Psychosocial Factors That Influence Quality of Life and Potential for Self-Management in Multiple Sclerosis
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Optimizing quality of life (QOL) and self-management in people with multiple sclerosis (MS) is increasingly seen as a worthwhile goal. This study aimed to investigate factors that affect QOL in MS. A large national sample of Australians with MS (n = 1848) generated from the Australian Multiple Sclerosis Longitudinal Study completed a survey addressing disease duration and severity, self-efficacy, depression, perceived stress, social support, QOL, and self-management. We tested a model of self-help in which antecedent variables are influenced by mediating variables, which in turn affects outcome variables. In the current study, the antecedent variables were disease duration and disease severity; the mediating variables were self-efficacy, depression, perceived stress, and social support; and the outcome variables were QOL and self-management. We also tested the hypothesis that disease severity, depression, and perceived stress would correlate inversely with QOL and potential for self-management, whereas self-efficacy and perceived level of social support would correlate positively with QOL and potential for self-management. The results indicated that the antecedent variables did not correlate with the mediating variables, with one exception: a negative correlation was found between disease severity and social support. No correlations were found between social support and QOL or self-management. However, significant correlations were found between depression, self-efficacy, stress, and social support and QOL. No correlations were found between either the antecedent or the mediating variables and self-management. The results confirm previous findings of statistically significant correlations between psychosocial factors and QOL.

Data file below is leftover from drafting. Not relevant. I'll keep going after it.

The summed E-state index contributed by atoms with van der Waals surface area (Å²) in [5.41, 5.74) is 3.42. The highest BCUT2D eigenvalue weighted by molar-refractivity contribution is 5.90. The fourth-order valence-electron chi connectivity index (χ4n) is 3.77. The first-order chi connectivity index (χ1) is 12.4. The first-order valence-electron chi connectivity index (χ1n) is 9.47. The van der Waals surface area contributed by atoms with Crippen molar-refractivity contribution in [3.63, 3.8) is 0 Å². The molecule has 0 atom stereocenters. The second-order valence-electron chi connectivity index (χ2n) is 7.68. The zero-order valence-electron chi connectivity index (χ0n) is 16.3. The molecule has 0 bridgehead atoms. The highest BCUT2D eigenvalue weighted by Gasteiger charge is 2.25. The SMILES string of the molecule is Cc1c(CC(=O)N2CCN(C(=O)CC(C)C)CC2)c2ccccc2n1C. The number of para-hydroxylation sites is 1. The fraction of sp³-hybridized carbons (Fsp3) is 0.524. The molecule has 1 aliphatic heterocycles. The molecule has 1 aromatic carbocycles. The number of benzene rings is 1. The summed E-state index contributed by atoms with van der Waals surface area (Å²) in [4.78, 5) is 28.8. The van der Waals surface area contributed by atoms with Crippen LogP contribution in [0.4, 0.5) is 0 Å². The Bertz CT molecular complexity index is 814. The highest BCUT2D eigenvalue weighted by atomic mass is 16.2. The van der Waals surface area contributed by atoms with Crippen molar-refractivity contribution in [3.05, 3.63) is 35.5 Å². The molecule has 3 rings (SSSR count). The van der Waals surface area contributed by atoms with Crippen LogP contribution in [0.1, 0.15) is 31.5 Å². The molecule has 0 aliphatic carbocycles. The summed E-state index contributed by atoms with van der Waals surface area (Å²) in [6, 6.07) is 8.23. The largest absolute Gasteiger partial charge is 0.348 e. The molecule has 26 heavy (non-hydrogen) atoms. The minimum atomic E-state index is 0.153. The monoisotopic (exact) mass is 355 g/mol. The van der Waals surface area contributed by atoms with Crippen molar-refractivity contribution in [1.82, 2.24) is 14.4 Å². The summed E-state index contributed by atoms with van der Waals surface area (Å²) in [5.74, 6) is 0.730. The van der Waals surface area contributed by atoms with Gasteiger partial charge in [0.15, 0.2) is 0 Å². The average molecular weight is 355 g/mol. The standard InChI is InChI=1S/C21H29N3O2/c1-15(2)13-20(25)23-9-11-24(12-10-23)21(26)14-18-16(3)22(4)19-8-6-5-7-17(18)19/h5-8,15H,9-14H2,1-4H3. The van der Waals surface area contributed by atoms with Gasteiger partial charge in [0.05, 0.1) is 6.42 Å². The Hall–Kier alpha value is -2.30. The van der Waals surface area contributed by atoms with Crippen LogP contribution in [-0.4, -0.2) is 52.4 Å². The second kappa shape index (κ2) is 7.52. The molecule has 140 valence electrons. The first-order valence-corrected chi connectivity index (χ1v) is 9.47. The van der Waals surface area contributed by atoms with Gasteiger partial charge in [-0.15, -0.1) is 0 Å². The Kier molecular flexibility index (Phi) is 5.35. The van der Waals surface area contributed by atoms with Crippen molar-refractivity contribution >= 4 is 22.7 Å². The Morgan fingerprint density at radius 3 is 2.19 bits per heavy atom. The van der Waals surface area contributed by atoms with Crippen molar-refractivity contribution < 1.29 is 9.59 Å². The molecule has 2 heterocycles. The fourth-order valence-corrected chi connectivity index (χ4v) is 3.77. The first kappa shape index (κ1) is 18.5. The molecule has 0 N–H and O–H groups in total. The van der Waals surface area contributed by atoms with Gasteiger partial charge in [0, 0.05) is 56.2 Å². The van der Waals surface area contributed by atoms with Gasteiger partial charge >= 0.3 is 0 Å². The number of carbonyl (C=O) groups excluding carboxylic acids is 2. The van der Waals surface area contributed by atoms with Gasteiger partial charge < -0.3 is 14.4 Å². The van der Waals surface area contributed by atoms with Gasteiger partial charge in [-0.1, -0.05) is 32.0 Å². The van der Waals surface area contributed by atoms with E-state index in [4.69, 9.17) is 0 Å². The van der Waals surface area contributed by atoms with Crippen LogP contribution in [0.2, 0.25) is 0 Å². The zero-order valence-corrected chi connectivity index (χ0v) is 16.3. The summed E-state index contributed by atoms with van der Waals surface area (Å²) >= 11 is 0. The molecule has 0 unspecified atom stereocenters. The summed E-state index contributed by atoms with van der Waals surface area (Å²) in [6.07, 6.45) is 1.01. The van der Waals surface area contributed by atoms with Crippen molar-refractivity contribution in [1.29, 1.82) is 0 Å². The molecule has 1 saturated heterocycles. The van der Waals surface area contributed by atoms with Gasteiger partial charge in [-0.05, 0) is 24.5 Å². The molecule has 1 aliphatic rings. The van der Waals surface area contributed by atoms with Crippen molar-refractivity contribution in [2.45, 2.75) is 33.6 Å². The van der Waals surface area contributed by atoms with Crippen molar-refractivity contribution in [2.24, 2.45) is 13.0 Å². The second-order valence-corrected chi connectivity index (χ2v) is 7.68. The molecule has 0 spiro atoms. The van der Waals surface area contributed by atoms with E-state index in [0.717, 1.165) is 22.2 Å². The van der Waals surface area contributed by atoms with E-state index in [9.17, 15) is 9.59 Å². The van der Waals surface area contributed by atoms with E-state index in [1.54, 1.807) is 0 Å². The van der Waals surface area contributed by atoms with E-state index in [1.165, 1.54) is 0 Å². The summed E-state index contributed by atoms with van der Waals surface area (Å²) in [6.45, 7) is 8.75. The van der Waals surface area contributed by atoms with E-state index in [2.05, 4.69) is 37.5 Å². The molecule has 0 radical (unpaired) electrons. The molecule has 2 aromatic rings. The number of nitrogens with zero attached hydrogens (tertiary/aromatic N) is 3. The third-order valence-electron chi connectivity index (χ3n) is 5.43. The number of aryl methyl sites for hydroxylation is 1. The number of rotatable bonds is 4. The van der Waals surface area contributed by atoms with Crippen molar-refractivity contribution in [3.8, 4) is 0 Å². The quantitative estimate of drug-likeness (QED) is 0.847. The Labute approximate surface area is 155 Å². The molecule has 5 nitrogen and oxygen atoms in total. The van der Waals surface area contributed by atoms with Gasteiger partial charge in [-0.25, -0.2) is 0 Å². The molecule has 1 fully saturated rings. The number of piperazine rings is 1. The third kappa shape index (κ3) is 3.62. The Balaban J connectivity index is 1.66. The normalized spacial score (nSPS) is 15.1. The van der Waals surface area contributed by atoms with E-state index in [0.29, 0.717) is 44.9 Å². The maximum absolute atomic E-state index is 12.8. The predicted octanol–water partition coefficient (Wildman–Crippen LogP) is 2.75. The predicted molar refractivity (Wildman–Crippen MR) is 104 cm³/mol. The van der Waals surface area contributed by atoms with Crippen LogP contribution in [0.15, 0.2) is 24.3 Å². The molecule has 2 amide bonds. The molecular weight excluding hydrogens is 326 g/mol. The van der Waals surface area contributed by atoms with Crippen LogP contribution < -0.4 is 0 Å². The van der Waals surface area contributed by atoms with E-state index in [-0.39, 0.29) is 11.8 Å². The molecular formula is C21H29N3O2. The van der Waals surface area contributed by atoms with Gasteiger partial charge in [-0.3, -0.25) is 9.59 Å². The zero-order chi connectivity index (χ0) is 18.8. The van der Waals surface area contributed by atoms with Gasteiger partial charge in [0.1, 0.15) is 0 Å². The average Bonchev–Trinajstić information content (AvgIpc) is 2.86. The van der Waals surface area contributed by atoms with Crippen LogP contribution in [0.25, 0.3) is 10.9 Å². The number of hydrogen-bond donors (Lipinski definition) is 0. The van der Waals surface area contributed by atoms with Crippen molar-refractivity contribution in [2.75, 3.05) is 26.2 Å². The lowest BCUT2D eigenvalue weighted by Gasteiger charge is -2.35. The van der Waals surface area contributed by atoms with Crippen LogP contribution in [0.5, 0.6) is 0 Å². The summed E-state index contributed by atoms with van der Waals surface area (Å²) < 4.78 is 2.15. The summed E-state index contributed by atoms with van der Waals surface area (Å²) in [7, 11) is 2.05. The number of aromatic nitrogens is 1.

International Journal of MS Care
Copyright 2010 Consortium of Multiple Sclerosis Centers (CMSC). The attached file is reproduced here in accordance with the copyright policy of the publisher. Please refer to the journal's website for access to the definitive, published version.
Neurology and Neuromuscular Diseases